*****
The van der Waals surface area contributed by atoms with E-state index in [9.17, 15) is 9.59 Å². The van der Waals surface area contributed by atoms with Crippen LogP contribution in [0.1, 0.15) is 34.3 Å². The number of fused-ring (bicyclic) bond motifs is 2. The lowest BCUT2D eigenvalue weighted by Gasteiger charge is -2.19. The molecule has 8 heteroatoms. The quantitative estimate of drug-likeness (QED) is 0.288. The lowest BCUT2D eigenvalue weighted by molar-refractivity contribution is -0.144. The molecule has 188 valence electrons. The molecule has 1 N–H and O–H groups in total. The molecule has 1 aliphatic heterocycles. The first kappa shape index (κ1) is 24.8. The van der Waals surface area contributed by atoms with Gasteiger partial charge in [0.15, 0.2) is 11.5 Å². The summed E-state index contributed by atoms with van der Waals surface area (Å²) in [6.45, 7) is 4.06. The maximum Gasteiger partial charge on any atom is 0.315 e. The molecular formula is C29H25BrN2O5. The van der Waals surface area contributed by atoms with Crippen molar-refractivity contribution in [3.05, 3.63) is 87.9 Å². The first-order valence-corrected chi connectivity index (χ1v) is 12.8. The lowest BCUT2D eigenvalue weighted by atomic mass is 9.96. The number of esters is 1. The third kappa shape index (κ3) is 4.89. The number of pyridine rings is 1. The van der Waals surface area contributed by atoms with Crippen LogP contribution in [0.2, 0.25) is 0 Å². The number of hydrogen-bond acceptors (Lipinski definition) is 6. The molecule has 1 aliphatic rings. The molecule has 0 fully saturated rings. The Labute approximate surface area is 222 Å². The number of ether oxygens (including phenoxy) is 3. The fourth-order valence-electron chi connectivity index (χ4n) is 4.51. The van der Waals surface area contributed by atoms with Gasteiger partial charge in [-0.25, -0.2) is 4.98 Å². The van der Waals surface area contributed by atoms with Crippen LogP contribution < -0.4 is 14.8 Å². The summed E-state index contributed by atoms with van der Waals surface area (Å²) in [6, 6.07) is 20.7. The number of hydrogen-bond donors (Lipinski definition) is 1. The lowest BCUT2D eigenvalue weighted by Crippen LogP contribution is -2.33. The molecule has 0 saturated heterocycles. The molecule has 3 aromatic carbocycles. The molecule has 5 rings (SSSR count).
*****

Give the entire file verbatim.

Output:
The van der Waals surface area contributed by atoms with E-state index in [9.17, 15) is 9.59 Å². The van der Waals surface area contributed by atoms with Crippen LogP contribution in [0.1, 0.15) is 34.3 Å². The number of fused-ring (bicyclic) bond motifs is 2. The lowest BCUT2D eigenvalue weighted by Gasteiger charge is -2.19. The molecule has 8 heteroatoms. The quantitative estimate of drug-likeness (QED) is 0.288. The lowest BCUT2D eigenvalue weighted by molar-refractivity contribution is -0.144. The molecule has 188 valence electrons. The molecule has 1 N–H and O–H groups in total. The molecule has 1 aliphatic heterocycles. The first kappa shape index (κ1) is 24.8. The van der Waals surface area contributed by atoms with Gasteiger partial charge in [0.15, 0.2) is 11.5 Å². The summed E-state index contributed by atoms with van der Waals surface area (Å²) in [6.45, 7) is 4.06. The maximum Gasteiger partial charge on any atom is 0.315 e. The molecular formula is C29H25BrN2O5. The van der Waals surface area contributed by atoms with Crippen molar-refractivity contribution in [3.05, 3.63) is 87.9 Å². The first-order valence-corrected chi connectivity index (χ1v) is 12.8. The lowest BCUT2D eigenvalue weighted by atomic mass is 9.96. The number of esters is 1. The third kappa shape index (κ3) is 4.89. The number of pyridine rings is 1. The van der Waals surface area contributed by atoms with Crippen LogP contribution in [0.2, 0.25) is 0 Å². The number of hydrogen-bond acceptors (Lipinski definition) is 6. The molecule has 1 aliphatic rings. The molecule has 0 fully saturated rings. The Labute approximate surface area is 222 Å². The number of ether oxygens (including phenoxy) is 3. The fourth-order valence-electron chi connectivity index (χ4n) is 4.51. The van der Waals surface area contributed by atoms with Gasteiger partial charge in [-0.25, -0.2) is 4.98 Å². The van der Waals surface area contributed by atoms with Crippen LogP contribution < -0.4 is 14.8 Å². The summed E-state index contributed by atoms with van der Waals surface area (Å²) in [6, 6.07) is 20.7. The number of hydrogen-bond donors (Lipinski definition) is 1. The lowest BCUT2D eigenvalue weighted by Crippen LogP contribution is -2.33. The molecule has 0 saturated heterocycles. The molecule has 3 aromatic carbocycles. The molecule has 5 rings (SSSR count).